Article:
By Jeff Nichols
Each year Ospreys build their nests often on top of utility poles, buildings, homes and other places that could cause damage to the structures and injure or kill the birds. Since these birds of prey mate for life and build their nests in the same place, or as close as they can to the same place year after year, the cost of loss of power, fires and the bird’s life itself grows. Many times utility workers will find a nest atop a pole, remove it (if it doesn’t contain eggs or fledglings) only to see the osprey return to rebuild immediately after the workers leave. Their natural instincts result in Ospreys being very tenacious and not easily deterred from their attempts.
By encouraging the birds to build their nests in alternate areas, therefore voiding these hazards and helping to prevent the osprey from being injured or killed. This often includes loss of power and ultimately increasing costs to residents and utility companies if damage occurs because of the nesting birds.
Mike Nichols. Superintendent of a utility company and 35 years of working in the electrical industry, has come up with an idea to deter the osprey from building on structures that could cause problems.
“As a superintendent of electric for a utility company I experienced the problems that the nesting Ospreys brought with them,” Nichols said. “Our efforts of trying to deal with the problem by purchasing items to deter the building of the nests had little to no success. The cost of the damages and of these failed devices each year continued to rise so I set out to attempt to design something to help with the problem.”
Nichols’ new product “OFF” – Sprey, Raptor Deterrent keep the ospreys from being able to sit directly on top of the poles and build their nests. Generally the Osprey will drop the material for the nest while hovering above the site and then land to place the material for the formation of the nest.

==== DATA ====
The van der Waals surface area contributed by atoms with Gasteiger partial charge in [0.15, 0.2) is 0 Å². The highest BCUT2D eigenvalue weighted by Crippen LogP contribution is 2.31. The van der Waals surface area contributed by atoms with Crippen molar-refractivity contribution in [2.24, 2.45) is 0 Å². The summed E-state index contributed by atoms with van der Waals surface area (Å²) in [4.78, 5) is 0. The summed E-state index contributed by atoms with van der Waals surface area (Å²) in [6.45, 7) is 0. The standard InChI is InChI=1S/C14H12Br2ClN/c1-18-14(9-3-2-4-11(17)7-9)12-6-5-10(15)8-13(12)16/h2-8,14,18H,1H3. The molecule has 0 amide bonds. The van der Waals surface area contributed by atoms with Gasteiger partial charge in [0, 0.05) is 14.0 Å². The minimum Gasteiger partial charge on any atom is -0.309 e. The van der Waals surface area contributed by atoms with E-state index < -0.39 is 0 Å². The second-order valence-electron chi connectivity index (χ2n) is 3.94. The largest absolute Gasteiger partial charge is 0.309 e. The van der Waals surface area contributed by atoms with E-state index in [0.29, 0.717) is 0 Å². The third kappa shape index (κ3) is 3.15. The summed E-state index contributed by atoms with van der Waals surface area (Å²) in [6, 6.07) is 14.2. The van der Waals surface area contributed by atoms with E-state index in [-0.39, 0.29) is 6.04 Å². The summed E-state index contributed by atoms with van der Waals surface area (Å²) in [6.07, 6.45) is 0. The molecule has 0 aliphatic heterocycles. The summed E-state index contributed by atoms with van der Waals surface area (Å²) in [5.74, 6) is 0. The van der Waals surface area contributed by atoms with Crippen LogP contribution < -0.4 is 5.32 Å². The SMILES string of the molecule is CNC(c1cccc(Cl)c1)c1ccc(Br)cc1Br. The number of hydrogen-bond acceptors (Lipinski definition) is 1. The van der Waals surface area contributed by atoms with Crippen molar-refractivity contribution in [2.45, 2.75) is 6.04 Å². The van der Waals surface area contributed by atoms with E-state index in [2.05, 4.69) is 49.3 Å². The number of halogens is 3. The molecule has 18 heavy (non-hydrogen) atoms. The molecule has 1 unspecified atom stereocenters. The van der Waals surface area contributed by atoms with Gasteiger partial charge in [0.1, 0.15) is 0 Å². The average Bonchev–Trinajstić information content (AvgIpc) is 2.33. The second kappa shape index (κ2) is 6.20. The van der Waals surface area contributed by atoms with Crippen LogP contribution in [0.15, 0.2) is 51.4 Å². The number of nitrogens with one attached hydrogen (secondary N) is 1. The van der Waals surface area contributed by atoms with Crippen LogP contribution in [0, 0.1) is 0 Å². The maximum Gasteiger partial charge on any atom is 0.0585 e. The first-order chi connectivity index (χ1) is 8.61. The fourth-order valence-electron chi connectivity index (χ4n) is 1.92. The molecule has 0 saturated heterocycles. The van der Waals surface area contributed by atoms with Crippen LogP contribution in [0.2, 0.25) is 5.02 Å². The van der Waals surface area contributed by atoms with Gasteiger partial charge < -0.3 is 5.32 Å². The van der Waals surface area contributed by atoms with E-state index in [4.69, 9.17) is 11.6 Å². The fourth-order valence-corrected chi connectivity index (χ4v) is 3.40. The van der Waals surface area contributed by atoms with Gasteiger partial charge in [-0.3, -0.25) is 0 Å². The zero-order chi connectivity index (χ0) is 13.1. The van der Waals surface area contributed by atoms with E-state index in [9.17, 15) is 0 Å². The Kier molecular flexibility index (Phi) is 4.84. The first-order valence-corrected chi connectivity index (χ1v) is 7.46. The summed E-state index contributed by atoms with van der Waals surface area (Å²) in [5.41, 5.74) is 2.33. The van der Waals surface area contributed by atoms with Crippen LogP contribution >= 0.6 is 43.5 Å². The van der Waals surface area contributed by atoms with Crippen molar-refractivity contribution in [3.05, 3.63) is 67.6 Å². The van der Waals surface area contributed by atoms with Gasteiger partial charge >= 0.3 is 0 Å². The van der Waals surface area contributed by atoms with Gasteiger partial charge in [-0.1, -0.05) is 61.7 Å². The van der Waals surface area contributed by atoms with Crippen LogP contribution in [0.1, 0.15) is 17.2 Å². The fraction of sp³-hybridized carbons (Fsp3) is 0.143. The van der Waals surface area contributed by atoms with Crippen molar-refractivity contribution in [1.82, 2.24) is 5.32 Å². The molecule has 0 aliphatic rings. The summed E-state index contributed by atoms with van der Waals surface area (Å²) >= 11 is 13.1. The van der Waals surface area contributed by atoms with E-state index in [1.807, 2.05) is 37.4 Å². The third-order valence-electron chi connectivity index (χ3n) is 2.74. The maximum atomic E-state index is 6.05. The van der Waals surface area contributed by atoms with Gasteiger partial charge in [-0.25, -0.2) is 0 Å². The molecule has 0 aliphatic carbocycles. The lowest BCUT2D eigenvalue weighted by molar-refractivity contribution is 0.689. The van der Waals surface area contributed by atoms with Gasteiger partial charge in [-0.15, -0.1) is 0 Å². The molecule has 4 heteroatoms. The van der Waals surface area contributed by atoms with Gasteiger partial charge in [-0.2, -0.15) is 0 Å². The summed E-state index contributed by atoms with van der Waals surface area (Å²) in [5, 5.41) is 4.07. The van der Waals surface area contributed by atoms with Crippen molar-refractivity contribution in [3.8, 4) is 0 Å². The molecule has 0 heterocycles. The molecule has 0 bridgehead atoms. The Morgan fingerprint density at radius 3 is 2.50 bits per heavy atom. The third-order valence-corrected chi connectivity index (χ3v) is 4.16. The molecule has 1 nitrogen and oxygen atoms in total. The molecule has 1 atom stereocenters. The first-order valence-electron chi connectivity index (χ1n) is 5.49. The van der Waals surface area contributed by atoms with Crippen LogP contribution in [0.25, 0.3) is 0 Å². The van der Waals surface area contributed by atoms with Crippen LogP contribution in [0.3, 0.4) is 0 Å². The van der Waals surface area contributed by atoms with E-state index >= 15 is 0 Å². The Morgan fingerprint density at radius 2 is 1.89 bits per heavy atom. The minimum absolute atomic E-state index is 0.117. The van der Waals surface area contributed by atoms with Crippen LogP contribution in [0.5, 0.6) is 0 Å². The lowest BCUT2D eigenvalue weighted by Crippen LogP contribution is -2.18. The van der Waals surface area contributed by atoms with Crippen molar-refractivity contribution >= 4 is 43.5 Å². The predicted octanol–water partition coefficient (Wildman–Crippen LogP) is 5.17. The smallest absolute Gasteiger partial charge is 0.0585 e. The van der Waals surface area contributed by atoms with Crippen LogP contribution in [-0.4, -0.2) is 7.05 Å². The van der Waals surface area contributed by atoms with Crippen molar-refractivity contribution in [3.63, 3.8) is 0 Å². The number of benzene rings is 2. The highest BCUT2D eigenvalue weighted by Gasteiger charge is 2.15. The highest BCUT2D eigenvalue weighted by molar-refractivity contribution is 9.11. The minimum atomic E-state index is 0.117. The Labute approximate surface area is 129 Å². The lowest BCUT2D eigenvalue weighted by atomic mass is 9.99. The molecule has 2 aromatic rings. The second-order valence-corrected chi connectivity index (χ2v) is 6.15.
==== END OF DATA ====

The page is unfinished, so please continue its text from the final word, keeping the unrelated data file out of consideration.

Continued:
“In my workshop at home, I came up with the design that is now the “OFF” Sprey Raptor Deterrent and my utility has had great results from its use,” he continued. “The device can be used virtually on all types of construction standards and can be easily and quickly installed. It is made of dielectric materials and poses no potential harm to the Osprey or the environment.”
With the use of this device it eliminates the need for unnecessary human contact allowing the failed efforts of the Osprey to be the discouragement as-well-as the encouragement needed for them to find a alternate location for their nests while removing any hazards. Generally, there are natural sites available that the birds can utilize as alternates and oftentimes utility companies will provide manmade structures for the birds to build their nests.
The device keep the Raptors from having a unobstructed opportunity to drop the debris and usually will be deflected away from the target site. The idea that ospreys do not like tight, confined areas along with the flexible tubing makes it nearly impossible for the birds to get near the arms of the poles and construct their nests. It also prevents the birds from getting too close to live electrical wires while landing or taking off where they could be killed or injured as you can see on this video of an Osprey trying to build a nest.
The possibility of fire from the sticks and debris built around or in close proximity to the energized conductors is also eliminated with their absence.
Originally designed for the tops of electrical poles and structures it can be easily modified for other applications and situations. For less than $200 and no modifications to your structure, your worries of damage to utility poles, homes and the birds will be over.
Ospreys can be found anywhere there are bodies of water, along the coasts and around lakes from Canada all the way to Australia. They are also known as “Fish Eagles” because their diet mainly consists of fish.
For more information or to place an order for The “OFF” – Sprey Raptor Deterrent, contact Power Supply Company LLC (423)624-7330 www.offsprey.com
* Previously Published on Jan. 25, 2015 at Jeff Nichols’ Outdoors